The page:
By Jonathan Power*
Those, like some highly placed people in the U.S. government and Congress, who say it is inevitable that Taiwan with its population of 24 million will one day return as part of mainland China rather as Hong Kong did, have really missed a beat. There is simply no likelihood that an overwhelming majority of Taiwanese will ever agree to that.
The leader of the traditionally independence-minded Democratic Progressive party, President Tsai Ing-wen, now plays down independence and argues for the status quo. President Xi Jinping’s recent speech reiterated China’s long held view that it would use force if necessary to prevent Taiwan’s formal independence. He is shooting down a bird that will never fly.
This toing and froing over the same words has been going on for many years. What has changed that pushes Xi to start being aggressive again? It is two things: the deteriorating relationship with the U.S. and Ms Tsai’s clear repudiation of the so-called “1992 Consensus” that positioned Taiwan and China as being part of the same country with each side allowed its own interpretation of what China is.
Ms Tsai says that China these days is defining consensus as “one country, two systems” – its formula for Hong Kong. Even the opposition party, the Kuomitang, traditionally more pro China, says that a Hong Kong style arrangement would not be supported by most Taiwanese.
In the Chinese government’s eyes it has two rebellious provinces on its plate – Tibet and Taiwan. In Tibet Chinese occupation keeps expectations in check. In Taiwan there is no occupation but over 1000 Chinese missiles are pointed at its heart.
The Tibetans, by and large, no longer try and argue for independence, but even the notion of autonomy is not acceptable to Beijing.
During the last 20 years Taiwan’s China debate has matured at a fast rate. Ms Tsai’s predecessor, Chen Shui-bian, may not have won many converts to his independence line (which is supported by about 30% of the voters) but he undoubtedly shifted the terms of the debate.
He persuaded the electorate that they must never kowtow to China. At the same time the electorate has been convinced by the present government that Taiwan should not provoke China and that Taiwan must continue increasing its economic links, its direct air flights and the encouragement of Chinese tourists.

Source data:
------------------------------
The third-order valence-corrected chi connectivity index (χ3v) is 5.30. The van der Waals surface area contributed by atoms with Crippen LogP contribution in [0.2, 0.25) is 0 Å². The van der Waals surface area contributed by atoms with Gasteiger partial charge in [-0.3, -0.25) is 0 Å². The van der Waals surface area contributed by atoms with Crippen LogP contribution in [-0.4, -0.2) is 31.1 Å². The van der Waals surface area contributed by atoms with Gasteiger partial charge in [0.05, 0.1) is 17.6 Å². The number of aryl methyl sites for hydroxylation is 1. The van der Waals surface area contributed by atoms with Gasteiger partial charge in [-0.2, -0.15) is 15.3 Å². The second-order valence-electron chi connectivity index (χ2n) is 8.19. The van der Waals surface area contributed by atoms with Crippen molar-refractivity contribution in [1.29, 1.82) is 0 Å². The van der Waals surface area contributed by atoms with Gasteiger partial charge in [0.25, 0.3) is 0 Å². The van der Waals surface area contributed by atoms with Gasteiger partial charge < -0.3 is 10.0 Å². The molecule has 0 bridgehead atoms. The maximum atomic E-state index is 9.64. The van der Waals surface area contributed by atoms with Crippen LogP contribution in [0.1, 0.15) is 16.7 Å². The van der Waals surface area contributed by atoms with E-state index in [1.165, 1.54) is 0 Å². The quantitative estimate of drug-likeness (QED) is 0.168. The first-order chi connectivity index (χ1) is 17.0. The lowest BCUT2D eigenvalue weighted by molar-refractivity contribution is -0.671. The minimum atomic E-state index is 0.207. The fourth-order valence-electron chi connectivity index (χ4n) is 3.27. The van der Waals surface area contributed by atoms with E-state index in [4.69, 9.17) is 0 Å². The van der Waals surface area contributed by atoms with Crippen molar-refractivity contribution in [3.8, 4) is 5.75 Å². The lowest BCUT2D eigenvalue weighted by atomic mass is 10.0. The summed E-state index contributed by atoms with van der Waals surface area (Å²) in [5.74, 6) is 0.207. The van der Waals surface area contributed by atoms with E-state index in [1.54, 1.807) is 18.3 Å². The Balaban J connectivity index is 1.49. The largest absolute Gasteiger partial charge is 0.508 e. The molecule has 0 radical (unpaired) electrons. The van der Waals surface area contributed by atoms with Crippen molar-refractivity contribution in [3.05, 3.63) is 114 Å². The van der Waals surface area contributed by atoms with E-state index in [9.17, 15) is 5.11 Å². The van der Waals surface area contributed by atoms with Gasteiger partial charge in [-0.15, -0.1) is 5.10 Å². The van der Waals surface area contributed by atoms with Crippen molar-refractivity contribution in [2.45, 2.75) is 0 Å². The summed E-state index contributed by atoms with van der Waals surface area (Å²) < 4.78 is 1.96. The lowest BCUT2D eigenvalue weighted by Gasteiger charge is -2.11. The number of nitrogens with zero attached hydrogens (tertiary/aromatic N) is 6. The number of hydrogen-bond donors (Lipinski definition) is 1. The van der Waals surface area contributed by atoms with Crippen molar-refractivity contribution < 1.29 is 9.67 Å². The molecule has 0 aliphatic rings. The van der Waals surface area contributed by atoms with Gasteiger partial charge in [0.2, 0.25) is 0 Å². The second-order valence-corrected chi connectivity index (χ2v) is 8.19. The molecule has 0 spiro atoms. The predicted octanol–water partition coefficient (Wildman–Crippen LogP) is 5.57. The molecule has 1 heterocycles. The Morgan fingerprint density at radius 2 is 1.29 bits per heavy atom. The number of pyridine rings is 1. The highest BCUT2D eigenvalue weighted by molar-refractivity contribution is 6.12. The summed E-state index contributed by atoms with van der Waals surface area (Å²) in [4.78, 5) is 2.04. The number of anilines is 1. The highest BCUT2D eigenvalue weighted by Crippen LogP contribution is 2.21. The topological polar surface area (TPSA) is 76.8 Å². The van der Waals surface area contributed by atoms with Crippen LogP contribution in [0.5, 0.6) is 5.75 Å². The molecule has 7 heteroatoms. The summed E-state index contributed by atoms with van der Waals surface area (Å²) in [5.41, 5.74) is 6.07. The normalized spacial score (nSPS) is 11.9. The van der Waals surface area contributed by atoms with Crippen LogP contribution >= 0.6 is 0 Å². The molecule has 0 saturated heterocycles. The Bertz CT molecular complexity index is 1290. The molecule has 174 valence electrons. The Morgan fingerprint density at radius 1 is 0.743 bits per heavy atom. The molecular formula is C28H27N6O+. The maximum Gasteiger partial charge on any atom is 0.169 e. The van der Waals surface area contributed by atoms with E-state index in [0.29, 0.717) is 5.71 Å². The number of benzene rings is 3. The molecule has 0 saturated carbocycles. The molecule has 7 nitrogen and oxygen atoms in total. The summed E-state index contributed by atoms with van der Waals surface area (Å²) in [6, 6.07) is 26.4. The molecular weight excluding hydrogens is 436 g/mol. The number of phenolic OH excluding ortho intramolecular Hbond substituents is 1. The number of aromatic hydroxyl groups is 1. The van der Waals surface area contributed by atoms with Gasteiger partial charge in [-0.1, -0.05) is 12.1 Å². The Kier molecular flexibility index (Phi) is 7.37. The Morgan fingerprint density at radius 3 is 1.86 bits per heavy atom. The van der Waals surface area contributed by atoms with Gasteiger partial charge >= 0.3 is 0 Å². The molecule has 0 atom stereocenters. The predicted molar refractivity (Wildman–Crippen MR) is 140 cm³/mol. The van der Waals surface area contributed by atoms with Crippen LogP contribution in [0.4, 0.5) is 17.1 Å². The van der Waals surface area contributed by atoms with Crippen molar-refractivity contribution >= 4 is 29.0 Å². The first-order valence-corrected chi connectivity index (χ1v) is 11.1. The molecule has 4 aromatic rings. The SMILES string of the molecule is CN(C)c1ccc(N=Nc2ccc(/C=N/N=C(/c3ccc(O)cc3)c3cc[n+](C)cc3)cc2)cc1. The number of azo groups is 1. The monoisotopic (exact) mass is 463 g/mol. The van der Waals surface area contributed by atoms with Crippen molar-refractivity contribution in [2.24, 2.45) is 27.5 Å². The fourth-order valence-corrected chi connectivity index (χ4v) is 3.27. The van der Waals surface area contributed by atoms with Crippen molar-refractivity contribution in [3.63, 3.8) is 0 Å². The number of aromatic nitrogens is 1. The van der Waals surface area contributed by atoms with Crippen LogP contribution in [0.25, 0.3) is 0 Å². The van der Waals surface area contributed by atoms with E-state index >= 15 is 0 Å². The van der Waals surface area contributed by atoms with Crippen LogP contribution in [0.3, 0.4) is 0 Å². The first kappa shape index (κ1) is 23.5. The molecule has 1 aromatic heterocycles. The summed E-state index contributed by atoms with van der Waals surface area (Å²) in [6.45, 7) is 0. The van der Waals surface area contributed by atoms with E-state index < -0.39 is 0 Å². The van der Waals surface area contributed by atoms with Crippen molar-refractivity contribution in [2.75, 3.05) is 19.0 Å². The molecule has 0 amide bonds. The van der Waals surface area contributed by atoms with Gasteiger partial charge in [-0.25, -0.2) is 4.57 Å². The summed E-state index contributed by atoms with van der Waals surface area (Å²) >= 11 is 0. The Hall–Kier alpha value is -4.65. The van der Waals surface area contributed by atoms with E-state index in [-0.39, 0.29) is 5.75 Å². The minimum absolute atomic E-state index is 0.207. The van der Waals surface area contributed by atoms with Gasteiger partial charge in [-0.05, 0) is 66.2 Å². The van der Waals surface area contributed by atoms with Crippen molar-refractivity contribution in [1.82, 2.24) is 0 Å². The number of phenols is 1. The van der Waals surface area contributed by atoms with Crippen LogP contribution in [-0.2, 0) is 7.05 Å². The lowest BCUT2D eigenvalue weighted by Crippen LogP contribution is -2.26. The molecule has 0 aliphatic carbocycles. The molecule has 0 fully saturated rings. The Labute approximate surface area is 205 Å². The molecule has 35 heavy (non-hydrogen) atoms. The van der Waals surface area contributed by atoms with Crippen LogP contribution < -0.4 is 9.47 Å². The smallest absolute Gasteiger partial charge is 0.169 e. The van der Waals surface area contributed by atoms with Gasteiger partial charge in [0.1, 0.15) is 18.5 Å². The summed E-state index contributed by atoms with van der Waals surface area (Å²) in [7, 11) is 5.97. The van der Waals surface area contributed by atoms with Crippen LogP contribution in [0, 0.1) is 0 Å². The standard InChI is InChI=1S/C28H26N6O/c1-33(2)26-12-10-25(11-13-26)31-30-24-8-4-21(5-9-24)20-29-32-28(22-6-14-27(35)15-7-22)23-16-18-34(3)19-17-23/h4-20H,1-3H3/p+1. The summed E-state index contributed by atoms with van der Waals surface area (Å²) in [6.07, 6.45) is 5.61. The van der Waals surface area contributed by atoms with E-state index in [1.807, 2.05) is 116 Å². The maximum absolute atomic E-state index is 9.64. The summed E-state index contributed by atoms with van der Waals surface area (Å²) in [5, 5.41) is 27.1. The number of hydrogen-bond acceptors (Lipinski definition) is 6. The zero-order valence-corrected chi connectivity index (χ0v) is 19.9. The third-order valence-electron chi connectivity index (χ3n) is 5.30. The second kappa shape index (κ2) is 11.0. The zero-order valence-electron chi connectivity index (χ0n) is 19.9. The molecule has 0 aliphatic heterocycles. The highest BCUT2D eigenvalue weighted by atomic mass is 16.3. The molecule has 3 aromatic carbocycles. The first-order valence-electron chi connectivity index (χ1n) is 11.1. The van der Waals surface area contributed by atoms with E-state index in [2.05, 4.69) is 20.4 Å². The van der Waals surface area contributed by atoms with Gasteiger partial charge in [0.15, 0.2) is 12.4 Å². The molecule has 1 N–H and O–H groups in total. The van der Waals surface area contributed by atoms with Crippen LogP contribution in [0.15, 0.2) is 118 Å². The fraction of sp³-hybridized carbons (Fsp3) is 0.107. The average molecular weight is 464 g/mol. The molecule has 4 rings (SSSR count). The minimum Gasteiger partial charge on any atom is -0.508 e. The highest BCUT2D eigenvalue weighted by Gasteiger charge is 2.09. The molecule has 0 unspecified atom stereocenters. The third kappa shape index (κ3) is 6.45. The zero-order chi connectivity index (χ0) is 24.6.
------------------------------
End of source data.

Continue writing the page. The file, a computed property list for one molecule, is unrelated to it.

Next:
In broad terms it might seem that this is the policy of keeping to the status quo – neither independence nor union. In many aspects this is so. But it is not the same status quo as 18 years ago: it is both more independent (not independence) minded and more conciliatory.
It is a great moral and political wrong that Taiwan is excluded from the UN, from where it was summarily ejected when President Richard Nixon made his historic peace with Mao Zedong.
Nevertheless, Taiwan has carved out a great deal of economic and even political space for itself. It has become, despite a population less than half the size of Britain’s, an industrial and technological giant with over $150 billion of foreign exports each year. Its investments of capital, machinery and personnel in China largely made possible China’s own technological revolution.
Besides, Taiwan has a fine national health service, only second in the world to Sweden’s, according to the Economist Intelligence Unit. However, its income distribution has worsened, as it has in nearly all the industrialised countries.
Politically Taiwan becomes more mature by the year. Its democracy appears to have put down deeper roots than many much older ones. The human rights abuses prevalent under the dictatorship of Chiang Kai-shek and his son are history. The press is sophisticated and the NGO sector thrives. Justice is honest, if at times erratic.
The Beijing dragon does growl. But it wouldn’t dare bite, despite China’s arms build up and its missiles pointing at Taiwan. China surely knows it could never swallow mighty, if small, Taiwan. And it knows that the U.S. with its off shore submarines and F-15s based in nearby Okinawa would never let it try.
If one day China does move towards democracy it could be that the Taiwanese will be less fearful about a closer relationship although I doubt if they would ever give up their independence. They might then accept a European Union-type relationship.
The Chinese, for their part, should think hard about their historical claim to Taiwan. It is a tenuous one and would not pass muster in the International Court of Justice (the World Court).
Taiwan does exceedingly well on its own. Its democracy flourishes. It is a self-confident country. It is striding towards freedom. No speech from President Xi can change this. [IDN-InDepthNews – 08 January 2018]
* For 17 years Jonathan Power was a foreign affairs columnist and commentator for the International Herald Tribune – and a member of the Independent Commission on Disarmament, chaired by the prime minister of Sweden, Olof Palme. He forwarded this and his previous Viewpoints for publication in IDN-INPS Copyright: Jonathan Power. Website www.jonathanpowerjournalist.com.